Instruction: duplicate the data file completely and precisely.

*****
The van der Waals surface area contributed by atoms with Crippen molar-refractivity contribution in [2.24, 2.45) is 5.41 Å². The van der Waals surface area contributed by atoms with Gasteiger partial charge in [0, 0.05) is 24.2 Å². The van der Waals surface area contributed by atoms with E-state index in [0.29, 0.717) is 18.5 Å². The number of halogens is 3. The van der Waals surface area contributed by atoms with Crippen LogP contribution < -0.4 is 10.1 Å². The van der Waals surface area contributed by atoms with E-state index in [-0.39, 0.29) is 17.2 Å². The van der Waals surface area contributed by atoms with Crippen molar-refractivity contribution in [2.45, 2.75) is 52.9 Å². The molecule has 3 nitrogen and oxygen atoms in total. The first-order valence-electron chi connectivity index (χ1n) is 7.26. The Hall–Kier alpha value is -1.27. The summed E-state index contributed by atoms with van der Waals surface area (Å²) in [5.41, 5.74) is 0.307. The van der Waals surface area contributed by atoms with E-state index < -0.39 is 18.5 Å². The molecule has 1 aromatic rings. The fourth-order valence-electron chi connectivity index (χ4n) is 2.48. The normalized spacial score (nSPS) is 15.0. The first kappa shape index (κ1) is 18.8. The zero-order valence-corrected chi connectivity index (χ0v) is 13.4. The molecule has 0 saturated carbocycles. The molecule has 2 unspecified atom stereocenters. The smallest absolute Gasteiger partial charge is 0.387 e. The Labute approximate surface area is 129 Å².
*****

The van der Waals surface area contributed by atoms with Crippen molar-refractivity contribution in [2.24, 2.45) is 5.41 Å². The van der Waals surface area contributed by atoms with Gasteiger partial charge in [0, 0.05) is 24.2 Å². The van der Waals surface area contributed by atoms with E-state index in [0.29, 0.717) is 18.5 Å². The number of halogens is 3. The van der Waals surface area contributed by atoms with Crippen LogP contribution < -0.4 is 10.1 Å². The van der Waals surface area contributed by atoms with E-state index in [-0.39, 0.29) is 17.2 Å². The van der Waals surface area contributed by atoms with Crippen molar-refractivity contribution in [2.45, 2.75) is 52.9 Å². The molecule has 3 nitrogen and oxygen atoms in total. The first-order valence-electron chi connectivity index (χ1n) is 7.26. The Hall–Kier alpha value is -1.27. The summed E-state index contributed by atoms with van der Waals surface area (Å²) in [5.41, 5.74) is 0.307. The van der Waals surface area contributed by atoms with E-state index < -0.39 is 18.5 Å². The molecule has 1 aromatic rings. The fourth-order valence-electron chi connectivity index (χ4n) is 2.48. The normalized spacial score (nSPS) is 15.0. The first kappa shape index (κ1) is 18.8. The zero-order valence-corrected chi connectivity index (χ0v) is 13.4. The molecule has 0 saturated carbocycles. The molecule has 2 unspecified atom stereocenters. The smallest absolute Gasteiger partial charge is 0.387 e. The Labute approximate surface area is 129 Å².